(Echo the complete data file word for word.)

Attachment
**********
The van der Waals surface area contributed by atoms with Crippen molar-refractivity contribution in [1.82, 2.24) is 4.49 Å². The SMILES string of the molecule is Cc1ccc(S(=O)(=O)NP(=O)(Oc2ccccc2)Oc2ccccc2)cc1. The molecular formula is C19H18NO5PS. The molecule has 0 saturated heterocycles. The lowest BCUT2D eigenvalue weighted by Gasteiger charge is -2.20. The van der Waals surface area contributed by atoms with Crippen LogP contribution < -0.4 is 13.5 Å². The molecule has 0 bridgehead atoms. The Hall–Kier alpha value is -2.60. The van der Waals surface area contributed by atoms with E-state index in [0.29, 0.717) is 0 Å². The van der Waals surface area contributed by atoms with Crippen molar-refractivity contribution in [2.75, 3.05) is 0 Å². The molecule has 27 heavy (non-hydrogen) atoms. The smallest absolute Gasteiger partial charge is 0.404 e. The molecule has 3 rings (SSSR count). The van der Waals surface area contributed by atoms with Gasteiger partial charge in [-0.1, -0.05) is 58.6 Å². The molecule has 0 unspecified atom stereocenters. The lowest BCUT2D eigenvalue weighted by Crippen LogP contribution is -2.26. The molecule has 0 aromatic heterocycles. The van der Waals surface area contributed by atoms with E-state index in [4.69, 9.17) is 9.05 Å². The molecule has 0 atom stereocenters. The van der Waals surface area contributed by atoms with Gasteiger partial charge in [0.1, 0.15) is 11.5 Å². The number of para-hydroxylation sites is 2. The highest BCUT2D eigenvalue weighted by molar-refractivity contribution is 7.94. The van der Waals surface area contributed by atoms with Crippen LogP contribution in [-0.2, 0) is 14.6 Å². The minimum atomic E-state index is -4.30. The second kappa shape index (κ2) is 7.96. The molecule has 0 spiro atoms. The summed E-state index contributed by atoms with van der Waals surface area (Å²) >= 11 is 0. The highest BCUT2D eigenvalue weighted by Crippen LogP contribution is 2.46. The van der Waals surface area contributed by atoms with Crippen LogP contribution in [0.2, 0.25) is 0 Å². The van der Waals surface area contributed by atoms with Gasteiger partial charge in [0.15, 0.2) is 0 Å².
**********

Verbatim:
The van der Waals surface area contributed by atoms with Crippen molar-refractivity contribution in [1.82, 2.24) is 4.49 Å². The SMILES string of the molecule is Cc1ccc(S(=O)(=O)NP(=O)(Oc2ccccc2)Oc2ccccc2)cc1. The molecular formula is C19H18NO5PS. The molecule has 0 saturated heterocycles. The lowest BCUT2D eigenvalue weighted by Gasteiger charge is -2.20. The van der Waals surface area contributed by atoms with Crippen LogP contribution < -0.4 is 13.5 Å². The molecule has 0 bridgehead atoms. The Hall–Kier alpha value is -2.60. The van der Waals surface area contributed by atoms with E-state index in [0.29, 0.717) is 0 Å². The van der Waals surface area contributed by atoms with Crippen molar-refractivity contribution in [2.75, 3.05) is 0 Å². The molecule has 27 heavy (non-hydrogen) atoms. The smallest absolute Gasteiger partial charge is 0.404 e. The molecule has 3 rings (SSSR count). The van der Waals surface area contributed by atoms with Gasteiger partial charge in [-0.1, -0.05) is 58.6 Å². The molecule has 0 unspecified atom stereocenters. The lowest BCUT2D eigenvalue weighted by Crippen LogP contribution is -2.26. The molecule has 0 aromatic heterocycles. The van der Waals surface area contributed by atoms with E-state index in [4.69, 9.17) is 9.05 Å². The molecule has 0 atom stereocenters. The van der Waals surface area contributed by atoms with Gasteiger partial charge in [0.1, 0.15) is 11.5 Å². The number of para-hydroxylation sites is 2. The highest BCUT2D eigenvalue weighted by molar-refractivity contribution is 7.94. The van der Waals surface area contributed by atoms with Crippen LogP contribution in [-0.2, 0) is 14.6 Å². The minimum atomic E-state index is -4.30. The second kappa shape index (κ2) is 7.96. The molecule has 0 spiro atoms. The summed E-state index contributed by atoms with van der Waals surface area (Å²) >= 11 is 0. The highest BCUT2D eigenvalue weighted by Crippen LogP contribution is 2.46. The van der Waals surface area contributed by atoms with Crippen LogP contribution in [0.2, 0.25) is 0 Å². The van der Waals surface area contributed by atoms with Gasteiger partial charge in [0.15, 0.2) is 0 Å².